NodeConf 2014: A story of aspiration and community

Datetime:2016-08-23 00:47:41          Topic: Leveldb  JavaScript           Share

This year, I helped mentor NodeConf 2014 , which was an amazing experience. For those not familiar, NodeConf is a much different format than the average industry conference. First, instead of a standard conference center, the venue for NodeConf is an idyllic middle schooler’s summer camp in sunny California. There’s a museum of taxidermied animals, foxes and deer wandering about, and a pond for swimming adventures. Evening activities ranged from heated games of 4 square (or absurd variants like 25 square) to s’mores, from LED firework displays to late night hacking.

NodeConf wasn’t just about having fun, though. The format of the content is just as interesting. Instead of sitting through 8 hours of presentations, NodeConf was 2 days of hands-on workshops. These represented a wide swath of technology, encompassing writing native C++ node modules, rolling your own database, doing in-browser rendering with WebGL using projective geometry, writing server-side API servers and more. These workshops were organized through the workshopper node module, which presents a terminal-based series of exercises; finishing one unlocks the next.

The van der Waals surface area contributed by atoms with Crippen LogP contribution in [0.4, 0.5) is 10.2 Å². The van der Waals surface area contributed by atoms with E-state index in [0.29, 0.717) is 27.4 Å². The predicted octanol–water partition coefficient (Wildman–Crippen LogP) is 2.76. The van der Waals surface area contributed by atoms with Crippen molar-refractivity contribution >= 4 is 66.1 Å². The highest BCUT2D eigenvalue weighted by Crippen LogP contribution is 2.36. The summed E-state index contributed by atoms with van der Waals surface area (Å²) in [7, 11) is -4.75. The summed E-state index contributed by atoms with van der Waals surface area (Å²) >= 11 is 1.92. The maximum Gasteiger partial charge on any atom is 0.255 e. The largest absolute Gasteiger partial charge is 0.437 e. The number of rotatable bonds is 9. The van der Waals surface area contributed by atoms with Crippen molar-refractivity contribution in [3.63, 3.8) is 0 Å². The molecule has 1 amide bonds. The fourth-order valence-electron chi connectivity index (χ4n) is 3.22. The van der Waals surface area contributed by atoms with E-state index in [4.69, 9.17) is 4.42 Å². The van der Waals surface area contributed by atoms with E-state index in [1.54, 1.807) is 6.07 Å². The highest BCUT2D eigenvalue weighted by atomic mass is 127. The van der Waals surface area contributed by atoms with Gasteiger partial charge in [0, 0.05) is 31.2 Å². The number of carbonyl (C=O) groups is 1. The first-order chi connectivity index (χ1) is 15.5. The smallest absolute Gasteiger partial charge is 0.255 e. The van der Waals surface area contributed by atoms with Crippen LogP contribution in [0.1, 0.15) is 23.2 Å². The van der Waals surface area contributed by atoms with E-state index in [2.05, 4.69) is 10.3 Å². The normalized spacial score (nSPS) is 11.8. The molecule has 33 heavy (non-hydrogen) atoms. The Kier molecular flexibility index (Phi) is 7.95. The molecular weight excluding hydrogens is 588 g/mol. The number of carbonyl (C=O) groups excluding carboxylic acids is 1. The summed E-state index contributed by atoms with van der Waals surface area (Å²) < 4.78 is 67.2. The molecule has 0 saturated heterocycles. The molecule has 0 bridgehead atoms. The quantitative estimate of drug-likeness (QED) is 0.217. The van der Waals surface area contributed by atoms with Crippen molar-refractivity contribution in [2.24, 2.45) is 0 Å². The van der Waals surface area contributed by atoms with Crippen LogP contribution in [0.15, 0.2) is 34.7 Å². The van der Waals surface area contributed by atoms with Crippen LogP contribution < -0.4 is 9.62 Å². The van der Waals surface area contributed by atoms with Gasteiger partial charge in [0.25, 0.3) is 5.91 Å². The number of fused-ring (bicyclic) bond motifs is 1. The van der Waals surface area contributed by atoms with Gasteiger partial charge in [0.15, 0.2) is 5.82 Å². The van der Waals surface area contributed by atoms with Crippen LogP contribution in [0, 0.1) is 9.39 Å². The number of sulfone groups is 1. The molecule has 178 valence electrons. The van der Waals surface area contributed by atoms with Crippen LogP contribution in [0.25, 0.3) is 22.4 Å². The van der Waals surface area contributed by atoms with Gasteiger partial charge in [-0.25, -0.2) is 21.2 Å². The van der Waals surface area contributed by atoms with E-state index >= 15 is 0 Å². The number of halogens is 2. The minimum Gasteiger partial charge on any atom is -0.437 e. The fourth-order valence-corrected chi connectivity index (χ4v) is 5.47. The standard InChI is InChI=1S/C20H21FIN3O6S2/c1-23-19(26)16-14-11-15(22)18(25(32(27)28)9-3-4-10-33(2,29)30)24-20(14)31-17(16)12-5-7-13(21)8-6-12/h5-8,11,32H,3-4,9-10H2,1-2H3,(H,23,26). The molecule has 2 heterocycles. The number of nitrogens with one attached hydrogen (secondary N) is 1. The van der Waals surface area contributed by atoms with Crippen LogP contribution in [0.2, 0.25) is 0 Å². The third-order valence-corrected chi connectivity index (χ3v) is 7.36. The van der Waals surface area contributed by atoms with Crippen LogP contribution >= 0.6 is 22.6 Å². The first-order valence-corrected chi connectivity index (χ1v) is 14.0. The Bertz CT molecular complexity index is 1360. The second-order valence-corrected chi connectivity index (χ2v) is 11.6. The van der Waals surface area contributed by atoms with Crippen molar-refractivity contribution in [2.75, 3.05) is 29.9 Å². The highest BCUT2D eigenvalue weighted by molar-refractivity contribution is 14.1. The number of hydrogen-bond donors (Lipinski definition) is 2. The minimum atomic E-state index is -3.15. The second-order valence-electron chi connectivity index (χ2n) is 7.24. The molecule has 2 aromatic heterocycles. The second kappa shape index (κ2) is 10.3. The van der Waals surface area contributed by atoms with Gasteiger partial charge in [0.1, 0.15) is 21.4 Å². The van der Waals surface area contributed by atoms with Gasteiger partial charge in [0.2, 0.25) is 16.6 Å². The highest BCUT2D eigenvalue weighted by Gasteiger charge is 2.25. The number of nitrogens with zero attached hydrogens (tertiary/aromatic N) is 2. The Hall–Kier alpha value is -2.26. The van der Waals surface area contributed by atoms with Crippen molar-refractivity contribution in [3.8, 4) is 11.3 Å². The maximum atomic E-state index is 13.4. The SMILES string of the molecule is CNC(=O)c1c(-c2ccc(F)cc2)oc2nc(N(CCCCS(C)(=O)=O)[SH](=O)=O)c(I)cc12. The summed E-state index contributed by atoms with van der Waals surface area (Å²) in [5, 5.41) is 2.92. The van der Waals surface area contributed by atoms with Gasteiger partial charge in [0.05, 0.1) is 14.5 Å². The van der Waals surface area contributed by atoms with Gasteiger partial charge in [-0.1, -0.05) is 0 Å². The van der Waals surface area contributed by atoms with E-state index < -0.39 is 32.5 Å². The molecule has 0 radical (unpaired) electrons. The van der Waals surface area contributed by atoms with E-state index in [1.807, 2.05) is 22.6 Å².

Beyond the structure of the conference, the experience of it was transformational. One specific exchange crystallized this for me. I was talking with Paolo Fragomeni about LevelDB and he mentioned a desire to write a module which handled sharding of LevelDB instances. My immediate reaction was one of recoil. “Lots of people spent a lot of time thinking about how to do this correctly because it’s hard”, I thought to myself. “The person who implements this will probably do it worse than the current ‘production’ implementations.” Thankfully, I recognized this emotional response for what it was: fear about my lack of knowledge. Paolo’s desire to write sharding in node speaks to one of the best parts of the node community. They are not afraid to challenge what already exists, nor do they have a fear of hard problems. After all, it’s just code. It’s this attitude (along a pervasive sense of play) that lead me to my biggest revelation this weekend. Despite having written JavaScript professionally, 40 hours a week for 2 years, it’s only now that I’m able to call myself a member of the JavaScript community. The fearlessness in the face of hard problems is a virtue I aspire to and I'm excited to join a community of people I respect.

This year’s NodeConf was an amazing experience. I highly encourage you to get involved next year in any way you can. Mikeal Rogers puts on a fantastic conference that’s sure to delight. I, for one, am anxiously awaiting next year’s. If you want to follow along with the mentors in the meantime, I’ve made a handy twitter list .

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